Going back to my friend in Memphis—People are Libraries. We may hold our own or another’s words, deeds, ideas, thoughts, songs, writings, stories in our hearts and minds. Sometimes someone has such a vast knowledge of something it truly is like a Library has been burned when they depart from us. Maybe those of us who have these memories would consider writing them down or recording them for other family members so the Libraries don’t completely burn down when someone leaves. There is a group of people who started an organization called “The Human Library”. It is a very interesting concept about a Worldwide Movement for Social Change. It was developed so real people could have real conversations. Fascinating.
I finished my contemplation by asking what the Libraries of the future will look like? In the NOW here are some exciting Library technologies that are being tested. This includes: book delivery drones, digital interfaces for print books and Library Utensils. Interactive digital walls an example being Hunt Library at NC State for collaboration and other such cool stuff.
At the end of the day I believe Libraries will THRIVE with new technologies. They will go back to being like Alexandria where collaboration, arts, music, writing will take place. One article said we will have ONE library that is a network across the country so it can’t be burned. Using digital technology, we can access this Library from anywhere with our electronic Library card.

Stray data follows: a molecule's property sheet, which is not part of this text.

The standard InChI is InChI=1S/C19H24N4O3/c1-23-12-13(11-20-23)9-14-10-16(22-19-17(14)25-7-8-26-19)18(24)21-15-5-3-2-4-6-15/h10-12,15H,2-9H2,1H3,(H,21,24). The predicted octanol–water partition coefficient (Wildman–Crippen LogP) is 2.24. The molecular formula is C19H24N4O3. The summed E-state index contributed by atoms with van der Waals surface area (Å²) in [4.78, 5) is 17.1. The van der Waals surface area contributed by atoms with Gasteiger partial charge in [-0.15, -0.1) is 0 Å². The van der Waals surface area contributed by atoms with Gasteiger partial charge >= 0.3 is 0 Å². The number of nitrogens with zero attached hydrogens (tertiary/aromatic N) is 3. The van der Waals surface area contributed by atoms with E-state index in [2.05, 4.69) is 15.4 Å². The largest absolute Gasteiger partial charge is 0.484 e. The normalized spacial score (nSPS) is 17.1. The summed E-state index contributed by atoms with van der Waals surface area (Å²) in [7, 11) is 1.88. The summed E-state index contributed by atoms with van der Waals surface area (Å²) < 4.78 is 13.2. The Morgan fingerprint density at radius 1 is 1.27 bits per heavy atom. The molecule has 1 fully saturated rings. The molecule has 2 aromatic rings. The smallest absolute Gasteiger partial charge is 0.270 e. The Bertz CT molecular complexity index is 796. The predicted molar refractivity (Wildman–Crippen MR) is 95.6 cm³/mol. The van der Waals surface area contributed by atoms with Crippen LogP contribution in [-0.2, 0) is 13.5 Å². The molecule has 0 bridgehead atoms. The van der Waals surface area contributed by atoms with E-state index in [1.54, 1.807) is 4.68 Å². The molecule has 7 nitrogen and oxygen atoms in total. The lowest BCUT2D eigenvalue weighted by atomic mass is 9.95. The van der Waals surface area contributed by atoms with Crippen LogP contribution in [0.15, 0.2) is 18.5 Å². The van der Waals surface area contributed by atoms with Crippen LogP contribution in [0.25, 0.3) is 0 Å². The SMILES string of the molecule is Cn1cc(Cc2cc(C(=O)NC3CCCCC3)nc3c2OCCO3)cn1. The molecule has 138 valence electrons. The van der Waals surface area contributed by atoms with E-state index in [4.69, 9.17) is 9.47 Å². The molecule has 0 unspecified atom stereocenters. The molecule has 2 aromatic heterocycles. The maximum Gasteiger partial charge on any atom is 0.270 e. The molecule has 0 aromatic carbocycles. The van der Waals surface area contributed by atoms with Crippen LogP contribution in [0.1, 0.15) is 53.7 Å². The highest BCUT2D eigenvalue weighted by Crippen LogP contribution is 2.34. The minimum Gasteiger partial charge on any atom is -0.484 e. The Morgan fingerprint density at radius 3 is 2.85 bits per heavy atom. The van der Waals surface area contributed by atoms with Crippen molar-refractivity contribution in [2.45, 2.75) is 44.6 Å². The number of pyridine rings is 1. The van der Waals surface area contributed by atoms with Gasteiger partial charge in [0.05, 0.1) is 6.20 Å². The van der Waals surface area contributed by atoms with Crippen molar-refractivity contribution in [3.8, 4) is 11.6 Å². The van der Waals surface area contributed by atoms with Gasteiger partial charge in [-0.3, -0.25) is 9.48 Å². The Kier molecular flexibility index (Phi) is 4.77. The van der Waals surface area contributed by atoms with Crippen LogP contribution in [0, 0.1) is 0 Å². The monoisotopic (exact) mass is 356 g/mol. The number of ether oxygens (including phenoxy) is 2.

To make a comparison, my heart hurt when Blockbuster disappeared. Because of Netflix and streaming we have no need for those types of stores any more. Libraries are really cool places overall. I want them to exist and thrive not go the way of Blockbuster. I like reading about how they will make digital changes and deploy other technologies so that our populations can benefit. Especially those among us that cannot afford to purchase these things ourselves. I venture to say a more informed person makes better decisions. There should be a Public Library with the latest and greatest technologies so we can all benefit. I look forward to the evolution of the Library—new methods, new products, new ideas evolving into something profoundly interesting and educational.
I will end with this quote:
“A library outranks any other one thing a community can do to benefit its people. It is a never failing spring in the desert.”
― Andrew Carnegie
Until next time.
Ps: No post next week. Back to it on the 27th.